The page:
1. Head Kore 87 W | Dimensions: 127/85/107 | MSRP: $750
“Carvaholics, the Kore 87 W will feed your addiction,” said one tester. The newest and narrowest addition to Head’s all-mountain Kore fleet is built for laying way out on edge on perfect corduroy, but it’s gossamer and easy-skiing enough to shred spring corn inbounds or out. Credit for that goes to graphene—the lightest and toughest material known to science—in the tips and a carbon layer in the body, which makes the Kore 87 W backcountry light and resort stable. Koroyd inserts, that honeycomb polymer you’ve seen, eats up vibration like metal, but without the weight penalty. “It has guts in steeps and hardpack, but is surfy and playful too,” said a tester. A tapered tip makes off-trail skiing smoother and flattens the learning curve for aspiring carvers, taking away the need to stay alert in turn initiation. “You don’t need beautiful form to make perfect turns,” said one of our testers, a patroller at Steamboat. Swami Gripe: Anybody can carve a turn on the Kore 87, but experts might want more tip engagement at the start of the turn. Swami Like: Our smaller and least aggressive women testers raved about how inviting the Kore 87 is. Our strongest skiers applauded the edge grip and stability in the belly of the turn.
2. Rossignol Blackops Stargazer | Dimensions: 127/94/117 | MSRP: $700
How did the fattest ski in our All Mountain Frontside test make it to the second spot on the podium? By excelling at the intangibles. That’s what we glean when we see the words “intuitive” and “balanced” on so many test cards. When a ski feels right to you, then performance feeds off confidence. “Yes!” said a tester. “It’s loaded with latent power. When you ski it slow it’s easy and predictable, but the harder you push it and the faster you go the more it comes alive.” Credit for that feel rests with too many things to list here, but involves decades of institutional knowledge and a factory test crew that’s committed to getting the balance—flex, flex, flex—right. But underneath the top sheet there’s actually a lot of tech happening. Air Tips keep the swingweight down and Damp Tech quiets vibration. Swami Gripe: Our smallest testers were challenged by the 170. Downsize if you’re uncertain.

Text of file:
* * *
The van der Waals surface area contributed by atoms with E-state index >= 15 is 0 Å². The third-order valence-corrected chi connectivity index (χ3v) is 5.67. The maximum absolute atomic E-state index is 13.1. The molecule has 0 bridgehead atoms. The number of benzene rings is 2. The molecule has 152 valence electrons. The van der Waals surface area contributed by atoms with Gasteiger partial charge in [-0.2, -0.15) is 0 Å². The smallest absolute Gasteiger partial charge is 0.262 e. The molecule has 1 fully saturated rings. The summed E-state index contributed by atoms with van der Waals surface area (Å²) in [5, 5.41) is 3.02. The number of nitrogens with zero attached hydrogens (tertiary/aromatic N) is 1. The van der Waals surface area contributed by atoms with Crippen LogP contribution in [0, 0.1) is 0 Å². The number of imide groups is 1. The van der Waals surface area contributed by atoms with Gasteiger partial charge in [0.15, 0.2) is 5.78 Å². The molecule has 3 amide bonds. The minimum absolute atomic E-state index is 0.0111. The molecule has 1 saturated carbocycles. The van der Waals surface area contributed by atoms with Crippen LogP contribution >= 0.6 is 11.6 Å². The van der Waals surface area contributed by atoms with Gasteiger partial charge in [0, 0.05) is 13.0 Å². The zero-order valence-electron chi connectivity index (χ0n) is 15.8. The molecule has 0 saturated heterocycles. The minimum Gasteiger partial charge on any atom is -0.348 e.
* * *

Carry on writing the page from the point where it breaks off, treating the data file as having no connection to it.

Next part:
Swami Like: Said a tester: “You can initiate a whole range of turn shapes on-trail and off. It’s an all mountain ski for most people, but you can carve it up too.” Our recommendation? If you ski out west, but don’t need 105 millimeters to float on most powder days, the Stargazer is an All Mountain ski that loves to get on edge.
3. Dynastar M-Pro 84 W | Dimensions: 123/84/106 | MSRP: $600
When our test cards are peppered with words like “lively, agile, and poppy,” but also “damp, quiet, and predictable” you know you’ve hit on a ski with the right mix of attributes for all mountain skiing. That was the feedback on the brand-new M-Pro 84 W. “It butters and carves equally, but it’s also easy on the legs,” read one test card. The key might rest in Dynastar’s new hybrid core which sees stout and long-lasting poplar sided by damp and lightweight polyurethane. The ride that core delivers is both silky and dynamic. Our women testers loved it whether they were making slow carves or flat-out hauling. The 84 is so maneuverable that it handles either turn shape. A titanium plate amps the stability. Swami Gripe: At 84 millimeters underfoot, they’re a bit narrow for deep snow areas like Utah and Jackson. Swami Like: Look here if you want a ski that you can improve on. “So easy to get on edge,” said a tester. “They want to carve and don’t need much input to do so. And they’re stable, but don’t feel excessively beefy.”